Come on, this just feels like piling on at this point.

The Spider and the Fly – The Rolling Stones

Ok, I know it’s a stretch to pick this one over Satisfaction and Get Off My Cloud, but hear me out. The Stones are at their best when they do their country/blues thing (see just about all of Exile on Main Street), and, as I’ve written before, anytime Mick busts out his exaggerated, fake country accent I’m totally on board. The Spider and the Fly ticks all of those boxes, and it doesn’t suffer when compared to an Otis Redding version, so that’s enough for me. Plus, the lyrics are frankly amazing. Check out the great live in studio version that appears on 1995’s Stripped.

Wow. I’m exhausted just putting that list together. It’s quite the juggernaut, Beatles or no. Here’s the Spotify playlist for your listening/subscribing pleasure. (FYI, like the forgetful old man that I am rapidly becoming, I totally forgot to add the Spotify playlist to my 1964 post. I’ve corrected that through the magic of editing. Doh!)

Which of your favorites did I miss?


The best of 1964 mix tape

1964 is one of those years I was really looking forward to tackling, as for me it marks the true start of the rock era, at least in terms of how pop and rock music were presented. This was the first year that the album started to become a major format, though one off singles were still the dominant medium for music for another year or two. Reading through the major releases for the year, it’s quite easy to come down a bit dizzy reading the multiple classic releases from acts like the Beatles, Beach Boys, Bob Dylan, and the Rolling Stones. It certainly makes things difficult when trying to make up a mix tape, especially when you limit yourself to one entry per act. Realistically, how do you choose between The Beach Boys “I Get Around” and “Warmth of the Sun”? (You choose the superior “Don’t Worry Baby, of course.)

Difficult choices aside, I really like the way this mix turned out, so let’s jump right into it.

Time Is On My Side – The Rolling Stones

The first true great single from the Stones, and one of their last covering American R&B and soul acts. The songwriting duo of Jagger/Richards was about to unleash itself on the world in earnest.

It Ain’t Me Babe – Bob Dylan

“The Times They Are a Changin'” is the better known song from this year, but “It Ain’t Me Babe” is a personal favorite and a song of frankly stunning depth and maturity from somebody so young.

You Don’t Own Me – Dusty Springfield

Dusty’s powerhouse vocals are on full display here.

Good Morning Little School Girl – Muddy Waters

Waters’ The Folk Singer is one of the truly underrated great albums of all time. Seek it out anywhere you can, but it’s available on Spotify for sure.

A Change is Going to Come – Sam Cooke

One of the great singers of the modern era, who sadly wouldn’t live to see the end of the year this song was released, a fact that only makes the lyrics even more sad and poignant.

Don’t Worry Baby – The Beach Boys

Two years before the epic Pet Sounds was released, this slice of pop fried gold alone would have been enough to establish Brian Wilson as one of the great American songwriters. And to think it was a B-side to “I Get Around” at one point.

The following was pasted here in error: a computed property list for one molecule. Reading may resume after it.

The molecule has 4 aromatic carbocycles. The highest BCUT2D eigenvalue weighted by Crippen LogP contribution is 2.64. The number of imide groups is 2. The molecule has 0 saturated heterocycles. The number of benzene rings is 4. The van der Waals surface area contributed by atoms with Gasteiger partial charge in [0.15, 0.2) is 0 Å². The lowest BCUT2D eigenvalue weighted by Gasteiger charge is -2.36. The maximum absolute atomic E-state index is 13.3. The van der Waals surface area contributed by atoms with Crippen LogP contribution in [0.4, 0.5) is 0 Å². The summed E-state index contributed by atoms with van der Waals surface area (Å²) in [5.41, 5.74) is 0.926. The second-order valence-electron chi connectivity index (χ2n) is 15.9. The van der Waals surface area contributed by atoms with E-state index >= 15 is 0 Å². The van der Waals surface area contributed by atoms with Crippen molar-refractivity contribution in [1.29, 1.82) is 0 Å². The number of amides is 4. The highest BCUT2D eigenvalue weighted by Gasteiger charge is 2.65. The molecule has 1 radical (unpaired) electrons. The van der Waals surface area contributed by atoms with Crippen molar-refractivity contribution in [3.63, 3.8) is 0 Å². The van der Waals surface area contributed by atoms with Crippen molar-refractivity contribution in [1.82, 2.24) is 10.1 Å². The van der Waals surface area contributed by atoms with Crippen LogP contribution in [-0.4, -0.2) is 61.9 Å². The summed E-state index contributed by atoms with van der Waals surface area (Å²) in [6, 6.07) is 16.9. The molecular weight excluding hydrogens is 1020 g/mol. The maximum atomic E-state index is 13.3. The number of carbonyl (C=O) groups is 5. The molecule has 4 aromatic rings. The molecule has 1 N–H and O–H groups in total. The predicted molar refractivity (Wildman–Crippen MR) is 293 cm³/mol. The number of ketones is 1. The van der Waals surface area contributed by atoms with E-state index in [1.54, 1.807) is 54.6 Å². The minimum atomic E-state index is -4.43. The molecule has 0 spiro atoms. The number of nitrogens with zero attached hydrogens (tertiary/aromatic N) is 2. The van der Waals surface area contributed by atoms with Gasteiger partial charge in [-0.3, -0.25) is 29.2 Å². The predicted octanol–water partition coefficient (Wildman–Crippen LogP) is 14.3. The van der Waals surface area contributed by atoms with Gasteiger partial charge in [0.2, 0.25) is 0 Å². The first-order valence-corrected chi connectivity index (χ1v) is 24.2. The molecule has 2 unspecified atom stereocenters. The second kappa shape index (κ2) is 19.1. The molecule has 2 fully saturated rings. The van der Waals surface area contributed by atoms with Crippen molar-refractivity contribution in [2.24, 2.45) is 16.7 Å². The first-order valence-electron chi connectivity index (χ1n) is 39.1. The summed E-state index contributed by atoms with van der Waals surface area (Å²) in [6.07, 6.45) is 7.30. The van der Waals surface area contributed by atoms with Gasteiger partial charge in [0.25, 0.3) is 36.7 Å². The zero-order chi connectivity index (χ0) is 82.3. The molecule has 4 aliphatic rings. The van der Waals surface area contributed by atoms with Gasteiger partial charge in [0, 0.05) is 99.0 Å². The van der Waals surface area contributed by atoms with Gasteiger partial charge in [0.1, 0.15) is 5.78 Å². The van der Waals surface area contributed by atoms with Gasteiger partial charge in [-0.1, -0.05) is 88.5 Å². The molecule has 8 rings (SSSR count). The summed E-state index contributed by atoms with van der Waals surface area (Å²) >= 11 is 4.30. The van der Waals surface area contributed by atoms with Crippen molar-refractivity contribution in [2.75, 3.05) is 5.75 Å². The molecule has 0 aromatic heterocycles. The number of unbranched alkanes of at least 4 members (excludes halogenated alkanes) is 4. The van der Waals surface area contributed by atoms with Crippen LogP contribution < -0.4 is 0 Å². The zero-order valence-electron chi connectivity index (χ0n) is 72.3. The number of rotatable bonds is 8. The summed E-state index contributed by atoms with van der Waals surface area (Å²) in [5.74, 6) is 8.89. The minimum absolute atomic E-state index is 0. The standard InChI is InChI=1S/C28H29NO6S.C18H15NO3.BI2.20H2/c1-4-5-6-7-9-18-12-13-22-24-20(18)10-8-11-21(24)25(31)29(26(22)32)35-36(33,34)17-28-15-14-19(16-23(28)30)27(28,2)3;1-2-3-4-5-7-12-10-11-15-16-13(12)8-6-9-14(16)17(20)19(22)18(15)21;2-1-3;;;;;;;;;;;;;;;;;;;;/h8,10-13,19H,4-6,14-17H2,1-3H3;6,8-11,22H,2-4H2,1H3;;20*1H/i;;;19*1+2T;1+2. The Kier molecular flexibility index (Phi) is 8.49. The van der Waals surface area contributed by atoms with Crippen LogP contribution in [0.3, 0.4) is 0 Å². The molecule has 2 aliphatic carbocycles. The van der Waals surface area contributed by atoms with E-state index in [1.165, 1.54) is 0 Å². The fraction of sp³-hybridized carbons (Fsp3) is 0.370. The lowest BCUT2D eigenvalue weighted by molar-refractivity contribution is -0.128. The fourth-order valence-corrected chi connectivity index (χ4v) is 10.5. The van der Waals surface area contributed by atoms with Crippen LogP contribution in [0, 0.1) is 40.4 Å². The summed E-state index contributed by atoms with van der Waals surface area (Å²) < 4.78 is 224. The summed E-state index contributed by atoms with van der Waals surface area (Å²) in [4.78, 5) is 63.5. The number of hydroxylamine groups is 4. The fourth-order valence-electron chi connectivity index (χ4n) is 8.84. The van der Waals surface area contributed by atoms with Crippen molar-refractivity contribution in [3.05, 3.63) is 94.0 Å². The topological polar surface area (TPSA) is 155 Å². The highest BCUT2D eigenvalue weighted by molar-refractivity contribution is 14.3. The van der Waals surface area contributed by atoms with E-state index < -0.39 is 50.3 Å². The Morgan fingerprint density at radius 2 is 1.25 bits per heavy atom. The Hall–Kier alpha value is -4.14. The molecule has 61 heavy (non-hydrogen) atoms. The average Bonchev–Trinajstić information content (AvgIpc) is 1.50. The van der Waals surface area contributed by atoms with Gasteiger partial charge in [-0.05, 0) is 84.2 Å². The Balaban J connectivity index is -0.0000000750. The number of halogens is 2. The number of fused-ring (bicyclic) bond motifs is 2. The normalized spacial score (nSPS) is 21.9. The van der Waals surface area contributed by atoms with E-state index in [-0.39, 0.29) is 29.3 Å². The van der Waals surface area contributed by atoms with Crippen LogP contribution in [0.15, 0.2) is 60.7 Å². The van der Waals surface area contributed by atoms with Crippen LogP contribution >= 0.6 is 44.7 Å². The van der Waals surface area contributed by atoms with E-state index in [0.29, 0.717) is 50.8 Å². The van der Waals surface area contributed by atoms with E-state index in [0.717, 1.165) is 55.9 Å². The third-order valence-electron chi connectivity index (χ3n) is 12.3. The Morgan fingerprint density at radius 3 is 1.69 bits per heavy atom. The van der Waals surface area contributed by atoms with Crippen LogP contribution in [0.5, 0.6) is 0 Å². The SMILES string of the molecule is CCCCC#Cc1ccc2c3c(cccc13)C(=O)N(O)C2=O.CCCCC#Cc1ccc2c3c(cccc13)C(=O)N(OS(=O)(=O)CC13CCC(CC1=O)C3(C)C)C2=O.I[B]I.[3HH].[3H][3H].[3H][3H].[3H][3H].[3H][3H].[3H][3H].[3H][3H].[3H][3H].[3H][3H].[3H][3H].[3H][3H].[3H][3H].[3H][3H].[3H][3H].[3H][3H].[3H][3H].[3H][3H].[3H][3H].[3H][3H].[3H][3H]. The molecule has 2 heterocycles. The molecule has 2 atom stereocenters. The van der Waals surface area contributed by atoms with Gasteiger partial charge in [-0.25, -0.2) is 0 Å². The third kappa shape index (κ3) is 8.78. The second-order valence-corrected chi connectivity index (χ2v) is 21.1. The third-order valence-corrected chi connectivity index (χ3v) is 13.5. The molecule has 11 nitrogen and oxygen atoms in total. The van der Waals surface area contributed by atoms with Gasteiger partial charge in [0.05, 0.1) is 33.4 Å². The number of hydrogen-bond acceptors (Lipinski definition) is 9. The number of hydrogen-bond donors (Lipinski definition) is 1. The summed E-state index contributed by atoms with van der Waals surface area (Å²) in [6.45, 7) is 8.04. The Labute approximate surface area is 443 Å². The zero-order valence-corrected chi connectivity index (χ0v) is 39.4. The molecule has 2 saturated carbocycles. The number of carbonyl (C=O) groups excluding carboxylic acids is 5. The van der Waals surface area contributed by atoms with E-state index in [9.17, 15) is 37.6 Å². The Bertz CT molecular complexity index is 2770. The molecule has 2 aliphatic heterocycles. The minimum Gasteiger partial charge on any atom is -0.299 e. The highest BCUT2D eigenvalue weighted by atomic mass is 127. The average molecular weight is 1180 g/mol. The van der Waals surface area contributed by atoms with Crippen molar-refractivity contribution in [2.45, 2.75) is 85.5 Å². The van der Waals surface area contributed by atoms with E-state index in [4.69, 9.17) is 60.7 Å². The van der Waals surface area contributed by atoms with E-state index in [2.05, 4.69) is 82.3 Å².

Viva Las Vegas – Elvis Presley

Even though Col. Tom Parker was evidently intent on destroying Elvis’ career with a string of horrible movies, he couldn’t keep the occasional piece of musical brilliance from sneaking out.

My Guy – Mary Wells

One of the seminal Motown songs. If only she had been wise enough not to leave Motown at such a young age.

The Sounds of Silence – Simon & Garfunkel

This is the original, acoustic version of this song, and it crushes the later, more popular version like a grape.

All Day and All of the Night – The Kinks

As much as I love this song, it’s hard to listen to once you realize that the most overrated band of all time (I’m looking at you, The Doors), ripped it off mercilessly for “Hello, I Love You.” One of the many reasons this space is a fervent No Doors Zone.

Baby Love – The Supremes

This song is pretty much pop perfection.

Oh, Pretty Woman – Roy Orbison

If you are looking for a way to screen potential friends, play this song and then play the later cover version by Van Halen. If your potential friend picks the original, then they are a definite keeper.

Walk On By – Dionne Warwick

If you are making a short list of great American songwriters, take a look at Burt Bacharach’s resume and tell me he isn’t on the short list. I dare you.

No Particular Place To Go – Chuck Berry

Love this song, but I’m a bit bummed that I couldn’t find space on here for a track from the little heard but completely amazing Bo Diddley/Chuck Berry collab Two Great Guitars. Look that one up on Spotify. You will not be disappointed.

Baby I Need Your Loving – The Four Tops

Here’s a hint from me to you. If you’re putting together a mix tape/cd/playlist to try and impress that special someone, don’t sleep on this gem. Trust me on this one.

Gloria – Them

A great tune, featuring a young, angry, and growling Northern Irishman named Van Morrison on vocals.

The Little Old Lady From Pasadena – Jan & Dean

I let my irrational love of surf music get the better of me here by including this and not House of the Rising Sun by The Animals, and I’m ok with that.

I’m Into Something Good – Herman’s Hermits

See above, even though this isn’t surf music. It’s just impossible to listen to and stay in a bad mood, and it was used to great effect in the Naked Gun, one of the funniest movies ever. (It’s Enrico Palazzo!)

She’s Not There – The Zombies

If you were to come up with a list of underrated bands in rock history, The Zombies would be high on that list. Just an epic tune.

Goldfinger – Shirley Bassey

One of the reasons the Bond films have remained popular to this day? Awesome theme songs is one, no doubt. This one may be the best of the lot.

There you go. A mighty fine mix, indeed. With this one down, there’s only five years left to cover. I’m not going to lie to you. I love making playlists and mix tapes as much as anybody ever has, but this project has pushed that love of mine to limit. Now that I’m near the end though, I’m picking up steam again, so I should be able to see it through.

Here’s the Spotify playlist for your listening/subscribing pleasure.

Which one of your favorites from the year did I miss?